SEARCH

Movie review: Late Night

29 Jul 2019 / 11:08 H.

THIS comedy relies mostly on subtle humour to get its message across. While it may not be everyone’s cup of tea (Malaysians in general love slapstick), it does offer an interesting insight into the world of television, especially on women as well as minorities.

Both Thompson and Kaling essentially carry this film and it is their likeability that helps you relate to the characters.

The film follows Katherine Newbury (Thompson), who has hosted the Tonight with Katherine Newbury show for over two decades.

Due to falling ratings, and to add some diversity to her writing staff, Katherine agrees to hire a female minority writer.

That is how shy, insecure Molly (Kaling), a former supervisor in a chemical factory, gets the job despite not having any television background.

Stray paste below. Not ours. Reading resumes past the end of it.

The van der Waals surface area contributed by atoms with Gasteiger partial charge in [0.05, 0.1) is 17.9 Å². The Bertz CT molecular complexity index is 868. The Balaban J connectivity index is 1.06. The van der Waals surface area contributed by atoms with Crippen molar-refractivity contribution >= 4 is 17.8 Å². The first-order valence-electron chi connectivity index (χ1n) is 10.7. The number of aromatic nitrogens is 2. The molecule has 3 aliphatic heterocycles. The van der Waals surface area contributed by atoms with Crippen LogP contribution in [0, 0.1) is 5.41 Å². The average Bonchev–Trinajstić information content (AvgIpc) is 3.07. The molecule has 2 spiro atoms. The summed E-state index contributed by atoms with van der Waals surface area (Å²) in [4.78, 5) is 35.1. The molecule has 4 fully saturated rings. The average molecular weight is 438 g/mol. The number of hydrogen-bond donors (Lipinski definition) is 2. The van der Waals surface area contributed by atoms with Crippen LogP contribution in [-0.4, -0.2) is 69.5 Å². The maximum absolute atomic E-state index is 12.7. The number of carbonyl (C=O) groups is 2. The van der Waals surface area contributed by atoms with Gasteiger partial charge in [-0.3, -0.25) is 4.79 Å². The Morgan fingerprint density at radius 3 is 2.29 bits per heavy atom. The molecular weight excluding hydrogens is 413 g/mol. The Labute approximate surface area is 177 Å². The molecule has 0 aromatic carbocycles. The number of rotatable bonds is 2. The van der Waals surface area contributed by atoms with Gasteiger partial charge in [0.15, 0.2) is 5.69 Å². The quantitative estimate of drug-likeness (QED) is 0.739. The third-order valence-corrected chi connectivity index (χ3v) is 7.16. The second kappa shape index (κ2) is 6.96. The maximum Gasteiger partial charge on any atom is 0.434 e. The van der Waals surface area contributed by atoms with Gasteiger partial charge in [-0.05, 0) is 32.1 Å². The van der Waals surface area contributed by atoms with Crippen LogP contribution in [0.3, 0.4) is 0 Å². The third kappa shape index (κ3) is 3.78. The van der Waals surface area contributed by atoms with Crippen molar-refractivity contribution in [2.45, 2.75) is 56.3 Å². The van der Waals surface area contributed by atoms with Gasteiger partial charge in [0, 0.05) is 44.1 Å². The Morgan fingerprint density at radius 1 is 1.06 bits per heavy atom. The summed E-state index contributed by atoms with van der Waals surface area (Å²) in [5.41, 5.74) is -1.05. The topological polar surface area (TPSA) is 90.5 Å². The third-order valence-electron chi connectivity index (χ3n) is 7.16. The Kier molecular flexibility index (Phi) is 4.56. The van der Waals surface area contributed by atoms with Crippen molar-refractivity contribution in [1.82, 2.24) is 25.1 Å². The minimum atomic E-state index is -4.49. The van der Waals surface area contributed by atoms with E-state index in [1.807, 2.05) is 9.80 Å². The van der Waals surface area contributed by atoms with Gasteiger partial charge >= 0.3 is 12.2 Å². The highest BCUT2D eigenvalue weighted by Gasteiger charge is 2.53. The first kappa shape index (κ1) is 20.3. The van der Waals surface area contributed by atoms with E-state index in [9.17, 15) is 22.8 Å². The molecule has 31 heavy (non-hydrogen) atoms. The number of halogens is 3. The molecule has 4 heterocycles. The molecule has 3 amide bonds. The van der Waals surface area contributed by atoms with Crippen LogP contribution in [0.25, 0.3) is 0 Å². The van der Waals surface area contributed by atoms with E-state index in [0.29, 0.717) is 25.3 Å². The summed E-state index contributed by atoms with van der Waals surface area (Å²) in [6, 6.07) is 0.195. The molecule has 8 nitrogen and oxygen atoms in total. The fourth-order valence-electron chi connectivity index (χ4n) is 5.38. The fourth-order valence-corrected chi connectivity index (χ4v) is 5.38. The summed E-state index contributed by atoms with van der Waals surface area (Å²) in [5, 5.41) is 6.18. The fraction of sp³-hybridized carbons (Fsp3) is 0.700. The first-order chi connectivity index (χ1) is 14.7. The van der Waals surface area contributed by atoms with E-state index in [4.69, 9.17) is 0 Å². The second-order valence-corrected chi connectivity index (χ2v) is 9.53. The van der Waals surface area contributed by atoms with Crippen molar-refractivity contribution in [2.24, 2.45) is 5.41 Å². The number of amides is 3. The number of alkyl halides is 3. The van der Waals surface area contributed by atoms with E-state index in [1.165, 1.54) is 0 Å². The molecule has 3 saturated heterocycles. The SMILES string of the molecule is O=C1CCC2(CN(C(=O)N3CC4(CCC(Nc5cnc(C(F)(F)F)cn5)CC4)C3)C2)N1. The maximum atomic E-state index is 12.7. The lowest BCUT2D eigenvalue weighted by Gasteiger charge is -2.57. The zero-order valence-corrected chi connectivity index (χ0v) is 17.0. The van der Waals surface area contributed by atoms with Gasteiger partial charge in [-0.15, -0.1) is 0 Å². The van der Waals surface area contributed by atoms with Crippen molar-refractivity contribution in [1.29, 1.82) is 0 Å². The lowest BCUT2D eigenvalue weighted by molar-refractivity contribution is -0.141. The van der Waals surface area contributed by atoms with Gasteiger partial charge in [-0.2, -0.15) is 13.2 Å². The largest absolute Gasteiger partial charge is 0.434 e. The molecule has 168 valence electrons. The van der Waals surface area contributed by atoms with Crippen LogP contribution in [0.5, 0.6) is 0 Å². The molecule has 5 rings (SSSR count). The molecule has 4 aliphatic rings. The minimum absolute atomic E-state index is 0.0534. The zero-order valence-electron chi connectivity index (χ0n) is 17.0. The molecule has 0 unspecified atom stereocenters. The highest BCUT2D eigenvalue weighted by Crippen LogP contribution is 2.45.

Molly is a huge fan of Katherine’s show and a budding stand-up comedian. Fitting into Katherine’s all-white male writing staff is difficult, but Molly’s biggest problem is Katherine herself.

Throughout the movie, we see Katherine as this formidable person who barely acknowledges her staff, and bristles at the notion that she is the one who needs to change.

The only time we see any real warmth for Katherine is through her interactions with her invalid husband (Lithgow), who is the only person who can tell her the truth to her face.

As Molly helps her boss re-invent herself, Katherine is pressured to pass the mantle to another comedian.

When Katherine refuses, a story of a past indiscretion is leaked to the media.

Kaling and Thompson are the main reasons to watch this movie. Thompson makes the abrasive Katherine actually likeable, while Kaling is equally engaging as the insecure Molly who is determined to come out of her shell.

Do take note, Late Night is only being screened in selected GSC cinemas.

email blast